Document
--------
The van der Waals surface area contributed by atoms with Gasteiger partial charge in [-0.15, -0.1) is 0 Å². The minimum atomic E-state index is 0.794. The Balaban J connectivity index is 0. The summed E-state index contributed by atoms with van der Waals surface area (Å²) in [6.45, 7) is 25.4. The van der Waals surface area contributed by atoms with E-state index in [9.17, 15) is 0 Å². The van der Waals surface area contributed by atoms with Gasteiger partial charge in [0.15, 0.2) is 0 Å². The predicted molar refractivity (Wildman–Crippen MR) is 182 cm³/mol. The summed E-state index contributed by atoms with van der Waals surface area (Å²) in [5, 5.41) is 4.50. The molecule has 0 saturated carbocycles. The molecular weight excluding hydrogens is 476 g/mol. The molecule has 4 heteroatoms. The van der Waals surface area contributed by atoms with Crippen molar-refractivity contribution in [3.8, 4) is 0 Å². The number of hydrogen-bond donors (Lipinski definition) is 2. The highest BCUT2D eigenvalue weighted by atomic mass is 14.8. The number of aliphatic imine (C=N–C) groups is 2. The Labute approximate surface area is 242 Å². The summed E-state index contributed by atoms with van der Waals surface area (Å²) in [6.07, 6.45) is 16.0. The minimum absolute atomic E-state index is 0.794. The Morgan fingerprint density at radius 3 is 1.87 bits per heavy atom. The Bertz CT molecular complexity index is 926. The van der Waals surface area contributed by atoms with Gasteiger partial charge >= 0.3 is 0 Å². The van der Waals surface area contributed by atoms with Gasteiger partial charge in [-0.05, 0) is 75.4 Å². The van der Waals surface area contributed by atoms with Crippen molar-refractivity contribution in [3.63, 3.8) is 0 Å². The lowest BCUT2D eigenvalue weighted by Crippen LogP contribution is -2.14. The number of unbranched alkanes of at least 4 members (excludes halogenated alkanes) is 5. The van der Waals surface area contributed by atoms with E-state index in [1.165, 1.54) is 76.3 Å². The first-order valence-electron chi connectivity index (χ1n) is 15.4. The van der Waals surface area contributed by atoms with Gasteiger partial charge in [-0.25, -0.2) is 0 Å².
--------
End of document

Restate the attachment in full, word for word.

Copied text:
The van der Waals surface area contributed by atoms with Gasteiger partial charge in [-0.15, -0.1) is 0 Å². The minimum atomic E-state index is 0.794. The Balaban J connectivity index is 0. The summed E-state index contributed by atoms with van der Waals surface area (Å²) in [6.45, 7) is 25.4. The van der Waals surface area contributed by atoms with E-state index in [9.17, 15) is 0 Å². The van der Waals surface area contributed by atoms with Gasteiger partial charge in [0.15, 0.2) is 0 Å². The predicted molar refractivity (Wildman–Crippen MR) is 182 cm³/mol. The summed E-state index contributed by atoms with van der Waals surface area (Å²) in [5, 5.41) is 4.50. The molecule has 0 saturated carbocycles. The molecular weight excluding hydrogens is 476 g/mol. The molecule has 4 heteroatoms. The van der Waals surface area contributed by atoms with Crippen molar-refractivity contribution in [3.8, 4) is 0 Å². The number of hydrogen-bond donors (Lipinski definition) is 2. The highest BCUT2D eigenvalue weighted by atomic mass is 14.8. The number of aliphatic imine (C=N–C) groups is 2. The Labute approximate surface area is 242 Å². The summed E-state index contributed by atoms with van der Waals surface area (Å²) in [6.07, 6.45) is 16.0. The minimum absolute atomic E-state index is 0.794. The Morgan fingerprint density at radius 3 is 1.87 bits per heavy atom. The Bertz CT molecular complexity index is 926. The van der Waals surface area contributed by atoms with Gasteiger partial charge >= 0.3 is 0 Å². The van der Waals surface area contributed by atoms with Gasteiger partial charge in [-0.05, 0) is 75.4 Å². The van der Waals surface area contributed by atoms with Crippen molar-refractivity contribution in [3.63, 3.8) is 0 Å². The lowest BCUT2D eigenvalue weighted by Crippen LogP contribution is -2.14. The number of unbranched alkanes of at least 4 members (excludes halogenated alkanes) is 5. The van der Waals surface area contributed by atoms with E-state index in [1.165, 1.54) is 76.3 Å². The first-order valence-electron chi connectivity index (χ1n) is 15.4. The van der Waals surface area contributed by atoms with Gasteiger partial charge in [-0.25, -0.2) is 0 Å².